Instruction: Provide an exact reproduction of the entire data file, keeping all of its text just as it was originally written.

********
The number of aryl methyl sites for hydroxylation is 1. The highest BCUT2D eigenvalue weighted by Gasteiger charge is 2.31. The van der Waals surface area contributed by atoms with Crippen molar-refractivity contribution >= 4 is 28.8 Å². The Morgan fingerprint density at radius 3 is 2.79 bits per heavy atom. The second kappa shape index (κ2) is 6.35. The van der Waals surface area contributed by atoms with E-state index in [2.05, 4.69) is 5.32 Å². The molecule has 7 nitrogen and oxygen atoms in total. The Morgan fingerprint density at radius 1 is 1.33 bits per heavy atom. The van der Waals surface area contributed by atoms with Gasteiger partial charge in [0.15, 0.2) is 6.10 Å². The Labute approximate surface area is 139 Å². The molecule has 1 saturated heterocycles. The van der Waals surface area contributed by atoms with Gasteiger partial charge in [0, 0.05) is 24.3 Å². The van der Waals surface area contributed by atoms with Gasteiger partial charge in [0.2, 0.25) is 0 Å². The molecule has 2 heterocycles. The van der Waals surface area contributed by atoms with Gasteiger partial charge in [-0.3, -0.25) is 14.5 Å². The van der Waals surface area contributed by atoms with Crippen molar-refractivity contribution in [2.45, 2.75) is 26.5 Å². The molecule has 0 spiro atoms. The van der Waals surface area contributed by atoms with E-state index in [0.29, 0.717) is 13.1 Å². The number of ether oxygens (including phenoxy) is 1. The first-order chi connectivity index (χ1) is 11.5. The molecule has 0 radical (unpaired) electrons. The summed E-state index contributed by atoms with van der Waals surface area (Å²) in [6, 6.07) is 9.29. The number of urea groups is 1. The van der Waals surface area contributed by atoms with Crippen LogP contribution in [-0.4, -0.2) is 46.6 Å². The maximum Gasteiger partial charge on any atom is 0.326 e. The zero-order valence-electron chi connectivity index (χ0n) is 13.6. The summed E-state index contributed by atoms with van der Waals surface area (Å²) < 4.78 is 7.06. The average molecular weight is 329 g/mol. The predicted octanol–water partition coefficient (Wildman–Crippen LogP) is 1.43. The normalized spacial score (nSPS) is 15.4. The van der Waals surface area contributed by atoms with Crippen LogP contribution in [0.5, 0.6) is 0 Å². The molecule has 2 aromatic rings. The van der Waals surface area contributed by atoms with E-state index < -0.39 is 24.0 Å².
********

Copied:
The number of aryl methyl sites for hydroxylation is 1. The highest BCUT2D eigenvalue weighted by Gasteiger charge is 2.31. The van der Waals surface area contributed by atoms with Crippen molar-refractivity contribution >= 4 is 28.8 Å². The Morgan fingerprint density at radius 3 is 2.79 bits per heavy atom. The second kappa shape index (κ2) is 6.35. The van der Waals surface area contributed by atoms with E-state index in [2.05, 4.69) is 5.32 Å². The molecule has 7 nitrogen and oxygen atoms in total. The Morgan fingerprint density at radius 1 is 1.33 bits per heavy atom. The van der Waals surface area contributed by atoms with Gasteiger partial charge in [0.15, 0.2) is 6.10 Å². The Labute approximate surface area is 139 Å². The molecule has 1 saturated heterocycles. The van der Waals surface area contributed by atoms with Gasteiger partial charge in [0, 0.05) is 24.3 Å². The van der Waals surface area contributed by atoms with Gasteiger partial charge in [0.2, 0.25) is 0 Å². The molecule has 2 heterocycles. The van der Waals surface area contributed by atoms with Gasteiger partial charge in [-0.3, -0.25) is 14.5 Å². The van der Waals surface area contributed by atoms with Crippen molar-refractivity contribution in [2.45, 2.75) is 26.5 Å². The molecule has 0 spiro atoms. The van der Waals surface area contributed by atoms with E-state index in [0.29, 0.717) is 13.1 Å². The number of ether oxygens (including phenoxy) is 1. The first-order chi connectivity index (χ1) is 11.5. The molecule has 0 radical (unpaired) electrons. The summed E-state index contributed by atoms with van der Waals surface area (Å²) in [6, 6.07) is 9.29. The number of urea groups is 1. The van der Waals surface area contributed by atoms with Crippen LogP contribution in [-0.4, -0.2) is 46.6 Å². The maximum Gasteiger partial charge on any atom is 0.326 e. The zero-order valence-electron chi connectivity index (χ0n) is 13.6. The summed E-state index contributed by atoms with van der Waals surface area (Å²) < 4.78 is 7.06. The average molecular weight is 329 g/mol. The predicted octanol–water partition coefficient (Wildman–Crippen LogP) is 1.43. The normalized spacial score (nSPS) is 15.4. The van der Waals surface area contributed by atoms with Crippen LogP contribution in [0.5, 0.6) is 0 Å². The molecule has 2 aromatic rings. The van der Waals surface area contributed by atoms with E-state index < -0.39 is 24.0 Å².